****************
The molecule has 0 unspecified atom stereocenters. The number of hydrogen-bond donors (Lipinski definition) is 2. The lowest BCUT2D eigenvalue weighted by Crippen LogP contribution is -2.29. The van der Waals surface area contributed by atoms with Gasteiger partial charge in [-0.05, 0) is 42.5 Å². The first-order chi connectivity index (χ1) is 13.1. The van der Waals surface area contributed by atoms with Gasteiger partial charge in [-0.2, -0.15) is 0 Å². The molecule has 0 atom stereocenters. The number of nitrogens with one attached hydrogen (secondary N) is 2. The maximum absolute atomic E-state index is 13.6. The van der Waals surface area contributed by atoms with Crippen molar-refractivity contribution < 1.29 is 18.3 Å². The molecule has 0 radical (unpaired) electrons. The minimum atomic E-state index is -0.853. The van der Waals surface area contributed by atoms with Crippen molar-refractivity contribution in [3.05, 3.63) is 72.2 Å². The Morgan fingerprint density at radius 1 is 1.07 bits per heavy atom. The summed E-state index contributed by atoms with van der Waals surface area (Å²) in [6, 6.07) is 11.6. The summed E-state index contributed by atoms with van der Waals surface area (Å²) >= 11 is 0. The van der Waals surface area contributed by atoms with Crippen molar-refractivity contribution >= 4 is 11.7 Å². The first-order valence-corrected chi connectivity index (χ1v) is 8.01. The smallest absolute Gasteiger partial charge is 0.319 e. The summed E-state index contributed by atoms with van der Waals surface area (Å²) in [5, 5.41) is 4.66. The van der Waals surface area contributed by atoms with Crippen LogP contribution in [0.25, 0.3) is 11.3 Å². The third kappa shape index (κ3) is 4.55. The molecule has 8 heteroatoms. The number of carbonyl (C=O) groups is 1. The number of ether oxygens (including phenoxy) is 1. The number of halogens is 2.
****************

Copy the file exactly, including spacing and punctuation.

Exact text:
The molecule has 0 unspecified atom stereocenters. The number of hydrogen-bond donors (Lipinski definition) is 2. The lowest BCUT2D eigenvalue weighted by Crippen LogP contribution is -2.29. The van der Waals surface area contributed by atoms with Gasteiger partial charge in [-0.05, 0) is 42.5 Å². The first-order chi connectivity index (χ1) is 13.1. The van der Waals surface area contributed by atoms with Gasteiger partial charge in [-0.2, -0.15) is 0 Å². The molecule has 0 atom stereocenters. The number of nitrogens with one attached hydrogen (secondary N) is 2. The maximum absolute atomic E-state index is 13.6. The van der Waals surface area contributed by atoms with Crippen molar-refractivity contribution < 1.29 is 18.3 Å². The molecule has 0 radical (unpaired) electrons. The minimum atomic E-state index is -0.853. The van der Waals surface area contributed by atoms with Crippen molar-refractivity contribution in [3.05, 3.63) is 72.2 Å². The Morgan fingerprint density at radius 1 is 1.07 bits per heavy atom. The summed E-state index contributed by atoms with van der Waals surface area (Å²) in [6, 6.07) is 11.6. The summed E-state index contributed by atoms with van der Waals surface area (Å²) >= 11 is 0. The van der Waals surface area contributed by atoms with Crippen molar-refractivity contribution >= 4 is 11.7 Å². The first-order valence-corrected chi connectivity index (χ1v) is 8.01. The smallest absolute Gasteiger partial charge is 0.319 e. The summed E-state index contributed by atoms with van der Waals surface area (Å²) in [5, 5.41) is 4.66. The van der Waals surface area contributed by atoms with Crippen LogP contribution in [0.25, 0.3) is 11.3 Å². The third kappa shape index (κ3) is 4.55. The molecule has 8 heteroatoms. The number of carbonyl (C=O) groups is 1. The number of ether oxygens (including phenoxy) is 1. The number of halogens is 2.